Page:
# Function eventually contractive implies it has unique fixed point

Let $(X,d)$ be a complete metric space, and let $f:X\to X$ be eventually contractive (there exists $p\in\mathbb{N}$ such that $g:=f^{\circ p}$ is contractive). Then $f$ has a unique fixed point.

Is there a way to prove this without using the Banach contraction theorem? Would appreciate a hint.

• You have to explain what "eventually contracttive" means here – Orest Bucicovschi Oct 13 '17 at 3:12
• Please see my updated question. – sequence Oct 13 '17 at 3:31
• So you know how to prove it using Banach f p theorem, and want a different proof? – Orest Bucicovschi Oct 13 '17 at 3:34
• Using the Banach theorem is actually just applying it. So I think this problem likely asks for more. – sequence Oct 13 '17 at 3:35
• I don't think it is immediate. The contraction mapping theorem would imply that there is a unique fixed point for the power $f^{\circ p}$ only, not for $f$ itself. – timur Oct 13 '17 at 3:42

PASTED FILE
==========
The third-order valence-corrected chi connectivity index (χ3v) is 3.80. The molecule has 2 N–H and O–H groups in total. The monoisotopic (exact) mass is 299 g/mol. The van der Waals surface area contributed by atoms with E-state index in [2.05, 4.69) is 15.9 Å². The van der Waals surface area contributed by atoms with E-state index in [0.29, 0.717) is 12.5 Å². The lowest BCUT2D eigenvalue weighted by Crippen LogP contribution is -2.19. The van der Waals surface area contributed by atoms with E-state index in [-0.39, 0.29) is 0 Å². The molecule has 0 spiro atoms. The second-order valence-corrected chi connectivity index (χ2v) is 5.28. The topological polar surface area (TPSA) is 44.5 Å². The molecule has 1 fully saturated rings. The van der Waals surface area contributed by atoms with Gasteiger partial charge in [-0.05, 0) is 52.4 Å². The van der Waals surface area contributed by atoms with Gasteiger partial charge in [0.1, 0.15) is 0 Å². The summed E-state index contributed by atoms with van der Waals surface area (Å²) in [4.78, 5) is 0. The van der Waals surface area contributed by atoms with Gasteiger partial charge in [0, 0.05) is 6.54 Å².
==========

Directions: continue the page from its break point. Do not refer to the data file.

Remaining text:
I suppose $f$ is continuous...
If $f^p$ is a contraction, then $(f^{np}(x))_n$ converges to the fixed point $x_0$ of $f^p$ for every $x\in X$. But then $f^{np+1}(x)$ converges to $f(x_0)$. But it also has to converge to $x_0$ (take $x'= f(x)$ as initial point). We conclude that $f(x_0) = x_0$.
Note that the fixed point will be the limit of $f^n(x)$ for every initial point $x$. The convergence rate is of the order $q^{\frac{n}{p}}$.